A federal income tax was first levied in the United States in 1862. Congress instituted the tax to meet the extraordinary expenses of the Civil War. The Revenue Act of 1862 levied a progressive tax on Americans, of 3% on incomes between 600 and 10,000 dollars, and 5% on incomes over 10,000 dollars (roughly $238,000 today).
Prior to the Civil War, the federal government relied primarily on tariffs (duties on goods imported into the US) to finance its activities. The use of the tariff protected the growth of nascent American manufactures, by making foreign goods more expensive relative to those made in the US. This arrangement allowed the government to operate without taxing citizens directly.
The cartoon above, published in Frank Leslie’s Illustrated Newspaper soon after the Revenue Act went into effect, captures its impact on American psyches. The tax is depicted as indecorously invasive. In the drawing, four federal tax collectors are snooping around inside the home of an American citizen named Scroggs. Caught in the act of arranging his hair, Scroggs faces interrogation armed only with a brush and comb. A tax commissioner in a high hat accosts him while fingering Scroggs’s pocket-watch. Another visitor peeks under his wife’s skirt, while still others scrutinize the couple’s clothes and look under their child’s bed. The caption: ‘Scroggs says he is ready and willing to pay any amount of tax, but he would like them to leave his wife’s crinoline and other domestic trifles alone.’
Did instituting the income tax create an antagonistic relationship between citizens and the government that had not existed before? What we do know is that in 1867, the Civil War at an end, the income tax was sharply reduced, and in 1872 it was eliminated. According to the Internal Revenue Service website, between 1868 and 1913, 90 percent of internal revenue was garnered through taxes on alcohol and tobacco. The income tax was re-instituted only in Woodrow Wilson’s era, following the ratification of the Sixteenth Amendment, which increased Congress’s discretion in levying income taxes directly on the citizenry.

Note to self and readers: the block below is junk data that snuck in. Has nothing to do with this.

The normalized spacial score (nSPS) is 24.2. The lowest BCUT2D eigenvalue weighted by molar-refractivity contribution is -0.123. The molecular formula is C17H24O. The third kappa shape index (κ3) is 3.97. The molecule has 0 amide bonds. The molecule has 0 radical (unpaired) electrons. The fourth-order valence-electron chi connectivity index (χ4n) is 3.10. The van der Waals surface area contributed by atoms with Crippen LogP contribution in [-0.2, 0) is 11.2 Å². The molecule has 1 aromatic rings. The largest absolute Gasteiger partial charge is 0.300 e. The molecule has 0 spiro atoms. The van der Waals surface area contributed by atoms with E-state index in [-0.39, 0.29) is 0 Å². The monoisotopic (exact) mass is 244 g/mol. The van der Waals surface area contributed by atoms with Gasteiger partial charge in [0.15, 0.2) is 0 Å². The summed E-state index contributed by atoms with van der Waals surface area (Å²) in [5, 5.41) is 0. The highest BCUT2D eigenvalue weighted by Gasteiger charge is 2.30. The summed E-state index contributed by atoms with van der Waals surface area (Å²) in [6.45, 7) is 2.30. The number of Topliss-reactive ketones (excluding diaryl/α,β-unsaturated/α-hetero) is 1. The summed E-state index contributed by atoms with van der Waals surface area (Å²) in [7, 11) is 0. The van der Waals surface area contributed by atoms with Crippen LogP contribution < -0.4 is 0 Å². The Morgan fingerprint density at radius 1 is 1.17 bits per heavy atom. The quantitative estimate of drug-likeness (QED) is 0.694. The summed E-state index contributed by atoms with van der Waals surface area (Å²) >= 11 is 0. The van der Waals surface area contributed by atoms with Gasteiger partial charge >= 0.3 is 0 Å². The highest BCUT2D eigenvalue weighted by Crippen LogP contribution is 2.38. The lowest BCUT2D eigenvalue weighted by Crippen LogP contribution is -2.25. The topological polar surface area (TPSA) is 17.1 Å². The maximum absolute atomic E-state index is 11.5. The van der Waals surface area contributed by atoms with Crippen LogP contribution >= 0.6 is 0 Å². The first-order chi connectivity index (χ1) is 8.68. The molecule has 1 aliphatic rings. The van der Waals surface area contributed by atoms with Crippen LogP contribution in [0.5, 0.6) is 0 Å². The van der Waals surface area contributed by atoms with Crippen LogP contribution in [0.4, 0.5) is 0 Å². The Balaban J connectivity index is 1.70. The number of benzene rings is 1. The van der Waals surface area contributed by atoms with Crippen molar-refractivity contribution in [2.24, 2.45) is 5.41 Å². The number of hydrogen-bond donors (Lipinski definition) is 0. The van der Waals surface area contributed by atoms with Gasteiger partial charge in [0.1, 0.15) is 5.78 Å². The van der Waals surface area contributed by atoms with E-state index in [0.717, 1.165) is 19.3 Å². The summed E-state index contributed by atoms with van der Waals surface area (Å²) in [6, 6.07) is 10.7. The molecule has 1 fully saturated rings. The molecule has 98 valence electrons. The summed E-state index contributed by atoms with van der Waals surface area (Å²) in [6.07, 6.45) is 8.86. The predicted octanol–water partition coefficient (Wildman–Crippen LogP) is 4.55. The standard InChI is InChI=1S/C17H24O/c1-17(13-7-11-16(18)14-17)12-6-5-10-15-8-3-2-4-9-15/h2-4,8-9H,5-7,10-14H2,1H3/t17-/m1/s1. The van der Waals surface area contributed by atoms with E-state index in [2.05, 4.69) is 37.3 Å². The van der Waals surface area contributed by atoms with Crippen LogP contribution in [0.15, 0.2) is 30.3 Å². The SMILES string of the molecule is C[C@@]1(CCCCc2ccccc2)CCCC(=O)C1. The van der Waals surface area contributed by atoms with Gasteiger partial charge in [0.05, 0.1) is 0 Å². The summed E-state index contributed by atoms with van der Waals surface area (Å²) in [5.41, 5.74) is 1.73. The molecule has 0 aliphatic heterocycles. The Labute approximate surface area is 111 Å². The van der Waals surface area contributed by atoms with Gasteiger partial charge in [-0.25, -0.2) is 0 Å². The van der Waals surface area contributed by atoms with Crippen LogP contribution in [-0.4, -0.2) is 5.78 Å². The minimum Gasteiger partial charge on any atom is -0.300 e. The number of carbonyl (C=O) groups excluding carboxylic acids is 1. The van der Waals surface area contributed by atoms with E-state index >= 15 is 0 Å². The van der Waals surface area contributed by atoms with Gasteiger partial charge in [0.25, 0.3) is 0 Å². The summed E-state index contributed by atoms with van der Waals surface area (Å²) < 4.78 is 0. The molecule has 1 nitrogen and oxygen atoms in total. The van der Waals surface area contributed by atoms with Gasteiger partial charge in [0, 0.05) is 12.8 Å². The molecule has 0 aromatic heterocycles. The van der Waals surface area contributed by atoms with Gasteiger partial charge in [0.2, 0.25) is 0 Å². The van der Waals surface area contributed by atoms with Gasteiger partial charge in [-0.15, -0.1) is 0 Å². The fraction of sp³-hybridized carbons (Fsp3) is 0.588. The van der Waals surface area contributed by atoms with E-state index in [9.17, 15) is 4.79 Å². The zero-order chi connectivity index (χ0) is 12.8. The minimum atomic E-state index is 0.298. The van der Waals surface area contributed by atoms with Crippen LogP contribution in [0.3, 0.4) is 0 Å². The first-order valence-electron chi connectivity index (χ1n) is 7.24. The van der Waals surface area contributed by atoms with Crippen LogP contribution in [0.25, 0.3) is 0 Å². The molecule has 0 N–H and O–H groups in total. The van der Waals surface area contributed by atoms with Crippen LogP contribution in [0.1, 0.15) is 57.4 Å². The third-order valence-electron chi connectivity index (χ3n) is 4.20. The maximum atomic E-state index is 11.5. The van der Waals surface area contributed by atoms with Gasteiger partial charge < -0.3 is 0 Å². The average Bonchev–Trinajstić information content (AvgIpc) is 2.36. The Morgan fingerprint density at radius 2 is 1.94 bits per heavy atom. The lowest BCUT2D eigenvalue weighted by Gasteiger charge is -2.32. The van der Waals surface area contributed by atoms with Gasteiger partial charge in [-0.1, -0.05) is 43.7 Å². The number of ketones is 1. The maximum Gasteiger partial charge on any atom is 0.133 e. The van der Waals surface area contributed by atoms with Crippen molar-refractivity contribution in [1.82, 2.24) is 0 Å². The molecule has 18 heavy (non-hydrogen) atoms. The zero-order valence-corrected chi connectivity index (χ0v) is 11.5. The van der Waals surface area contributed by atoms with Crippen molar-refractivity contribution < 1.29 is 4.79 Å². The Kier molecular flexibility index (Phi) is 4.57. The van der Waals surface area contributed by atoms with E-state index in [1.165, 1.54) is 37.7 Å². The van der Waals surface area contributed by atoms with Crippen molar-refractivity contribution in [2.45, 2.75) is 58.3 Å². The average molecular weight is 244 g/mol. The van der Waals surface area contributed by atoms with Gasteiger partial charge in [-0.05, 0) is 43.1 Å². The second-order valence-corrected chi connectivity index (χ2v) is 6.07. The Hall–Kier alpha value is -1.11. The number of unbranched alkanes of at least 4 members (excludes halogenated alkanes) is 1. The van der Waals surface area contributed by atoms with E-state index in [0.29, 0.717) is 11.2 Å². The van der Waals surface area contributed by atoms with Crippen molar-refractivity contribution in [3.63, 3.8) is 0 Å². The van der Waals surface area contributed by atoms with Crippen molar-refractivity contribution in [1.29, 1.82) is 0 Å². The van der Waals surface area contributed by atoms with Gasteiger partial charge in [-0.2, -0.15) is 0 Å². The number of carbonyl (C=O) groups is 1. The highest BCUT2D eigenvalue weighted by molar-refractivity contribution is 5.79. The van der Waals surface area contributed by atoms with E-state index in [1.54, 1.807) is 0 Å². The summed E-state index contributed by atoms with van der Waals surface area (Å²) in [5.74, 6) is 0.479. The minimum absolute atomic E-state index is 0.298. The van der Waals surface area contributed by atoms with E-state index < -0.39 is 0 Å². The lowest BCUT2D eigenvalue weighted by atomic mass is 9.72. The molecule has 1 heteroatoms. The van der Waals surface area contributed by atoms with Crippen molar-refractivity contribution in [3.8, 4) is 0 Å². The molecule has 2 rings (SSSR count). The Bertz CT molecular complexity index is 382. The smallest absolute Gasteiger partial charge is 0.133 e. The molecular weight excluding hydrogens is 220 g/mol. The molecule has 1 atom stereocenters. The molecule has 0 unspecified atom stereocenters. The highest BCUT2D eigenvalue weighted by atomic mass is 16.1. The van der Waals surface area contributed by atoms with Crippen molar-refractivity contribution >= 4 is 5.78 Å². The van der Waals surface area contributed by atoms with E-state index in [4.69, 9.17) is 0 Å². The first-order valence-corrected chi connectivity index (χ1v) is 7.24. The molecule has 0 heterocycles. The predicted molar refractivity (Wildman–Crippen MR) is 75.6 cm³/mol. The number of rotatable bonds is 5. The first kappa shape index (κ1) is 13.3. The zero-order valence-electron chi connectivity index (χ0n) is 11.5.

“No new taxes.” The pledge has had a baleful effect on government, reducing Congress’s ability to problem-solve and foreclosing broad-ranging discussion of how best to increase the revenues that an established government needs.
Wouldn’t it be wonderful if the parties could be persuaded to take other sorts of pledges? Such as:
We pledge to refrain from negative advertising.
We pledge to refrain from casting aspersions on our opponents or their families.
We pledge to foreswear super-PAC money.
We pledge to attend the Senate when it’s in session and to debate openly and in person with members of the other party. . . .
Do you ever get the sense that there are forbidden topics in American politics? If there are, I think one is the tariff and the costs of “free trade.” (Another is the price of food, but I’m not going to write about that today. Nor am I going to write about the relation between rising domestic gas prices and the export of our own oil and gas, which has recently reached anall–timehigh.)